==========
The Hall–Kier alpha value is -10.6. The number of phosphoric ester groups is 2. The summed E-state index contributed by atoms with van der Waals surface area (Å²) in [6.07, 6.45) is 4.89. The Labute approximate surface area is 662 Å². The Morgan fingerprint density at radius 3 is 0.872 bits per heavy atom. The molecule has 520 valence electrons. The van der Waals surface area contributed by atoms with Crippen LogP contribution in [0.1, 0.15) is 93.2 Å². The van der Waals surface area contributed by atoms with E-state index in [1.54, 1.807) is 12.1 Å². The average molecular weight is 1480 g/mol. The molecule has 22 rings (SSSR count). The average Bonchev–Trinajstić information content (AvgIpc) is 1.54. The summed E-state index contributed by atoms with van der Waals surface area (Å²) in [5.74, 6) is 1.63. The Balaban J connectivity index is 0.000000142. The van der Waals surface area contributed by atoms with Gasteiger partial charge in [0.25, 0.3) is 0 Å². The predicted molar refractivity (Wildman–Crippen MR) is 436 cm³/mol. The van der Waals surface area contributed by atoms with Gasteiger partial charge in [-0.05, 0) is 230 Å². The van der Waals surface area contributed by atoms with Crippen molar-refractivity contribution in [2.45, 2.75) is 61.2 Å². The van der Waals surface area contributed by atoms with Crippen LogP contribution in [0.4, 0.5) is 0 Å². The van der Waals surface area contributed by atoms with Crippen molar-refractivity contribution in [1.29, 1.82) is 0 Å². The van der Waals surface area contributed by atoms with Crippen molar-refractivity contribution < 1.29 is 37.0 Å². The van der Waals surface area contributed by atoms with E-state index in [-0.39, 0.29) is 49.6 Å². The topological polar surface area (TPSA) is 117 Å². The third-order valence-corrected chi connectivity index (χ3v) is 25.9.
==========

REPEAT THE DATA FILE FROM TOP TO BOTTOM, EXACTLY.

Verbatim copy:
The Hall–Kier alpha value is -10.6. The number of phosphoric ester groups is 2. The summed E-state index contributed by atoms with van der Waals surface area (Å²) in [6.07, 6.45) is 4.89. The Labute approximate surface area is 662 Å². The Morgan fingerprint density at radius 3 is 0.872 bits per heavy atom. The molecule has 520 valence electrons. The van der Waals surface area contributed by atoms with Crippen LogP contribution in [0.1, 0.15) is 93.2 Å². The van der Waals surface area contributed by atoms with E-state index in [1.54, 1.807) is 12.1 Å². The average molecular weight is 1480 g/mol. The molecule has 22 rings (SSSR count). The average Bonchev–Trinajstić information content (AvgIpc) is 1.54. The summed E-state index contributed by atoms with van der Waals surface area (Å²) in [5.74, 6) is 1.63. The Balaban J connectivity index is 0.000000142. The van der Waals surface area contributed by atoms with Gasteiger partial charge in [0.25, 0.3) is 0 Å². The predicted molar refractivity (Wildman–Crippen MR) is 436 cm³/mol. The van der Waals surface area contributed by atoms with Gasteiger partial charge in [-0.05, 0) is 230 Å². The van der Waals surface area contributed by atoms with Crippen molar-refractivity contribution in [2.45, 2.75) is 61.2 Å². The van der Waals surface area contributed by atoms with Crippen LogP contribution in [0.4, 0.5) is 0 Å². The van der Waals surface area contributed by atoms with Crippen molar-refractivity contribution in [1.29, 1.82) is 0 Å². The van der Waals surface area contributed by atoms with Crippen molar-refractivity contribution < 1.29 is 37.0 Å². The van der Waals surface area contributed by atoms with E-state index in [-0.39, 0.29) is 49.6 Å². The topological polar surface area (TPSA) is 117 Å². The third-order valence-corrected chi connectivity index (χ3v) is 25.9.